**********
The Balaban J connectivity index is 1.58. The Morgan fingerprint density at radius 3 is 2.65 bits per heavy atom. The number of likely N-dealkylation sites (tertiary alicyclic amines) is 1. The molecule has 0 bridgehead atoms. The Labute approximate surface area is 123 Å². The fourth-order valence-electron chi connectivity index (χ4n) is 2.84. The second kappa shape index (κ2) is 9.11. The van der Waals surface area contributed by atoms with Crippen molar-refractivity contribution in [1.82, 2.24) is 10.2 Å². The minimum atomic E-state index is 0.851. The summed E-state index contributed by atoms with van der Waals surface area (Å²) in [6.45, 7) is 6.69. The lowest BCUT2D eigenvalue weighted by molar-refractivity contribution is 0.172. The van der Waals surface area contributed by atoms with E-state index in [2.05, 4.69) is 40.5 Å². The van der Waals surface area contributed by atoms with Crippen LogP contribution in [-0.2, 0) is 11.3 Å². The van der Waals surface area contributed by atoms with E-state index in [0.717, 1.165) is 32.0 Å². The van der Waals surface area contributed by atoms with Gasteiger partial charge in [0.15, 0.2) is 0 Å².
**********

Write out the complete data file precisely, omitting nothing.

The Balaban J connectivity index is 1.58. The Morgan fingerprint density at radius 3 is 2.65 bits per heavy atom. The number of likely N-dealkylation sites (tertiary alicyclic amines) is 1. The molecule has 0 bridgehead atoms. The Labute approximate surface area is 123 Å². The fourth-order valence-electron chi connectivity index (χ4n) is 2.84. The second kappa shape index (κ2) is 9.11. The van der Waals surface area contributed by atoms with Crippen molar-refractivity contribution in [1.82, 2.24) is 10.2 Å². The minimum atomic E-state index is 0.851. The summed E-state index contributed by atoms with van der Waals surface area (Å²) in [6.45, 7) is 6.69. The lowest BCUT2D eigenvalue weighted by molar-refractivity contribution is 0.172. The van der Waals surface area contributed by atoms with E-state index in [2.05, 4.69) is 40.5 Å². The van der Waals surface area contributed by atoms with Crippen LogP contribution in [-0.2, 0) is 11.3 Å². The van der Waals surface area contributed by atoms with E-state index in [0.717, 1.165) is 32.0 Å². The van der Waals surface area contributed by atoms with Gasteiger partial charge in [0.15, 0.2) is 0 Å².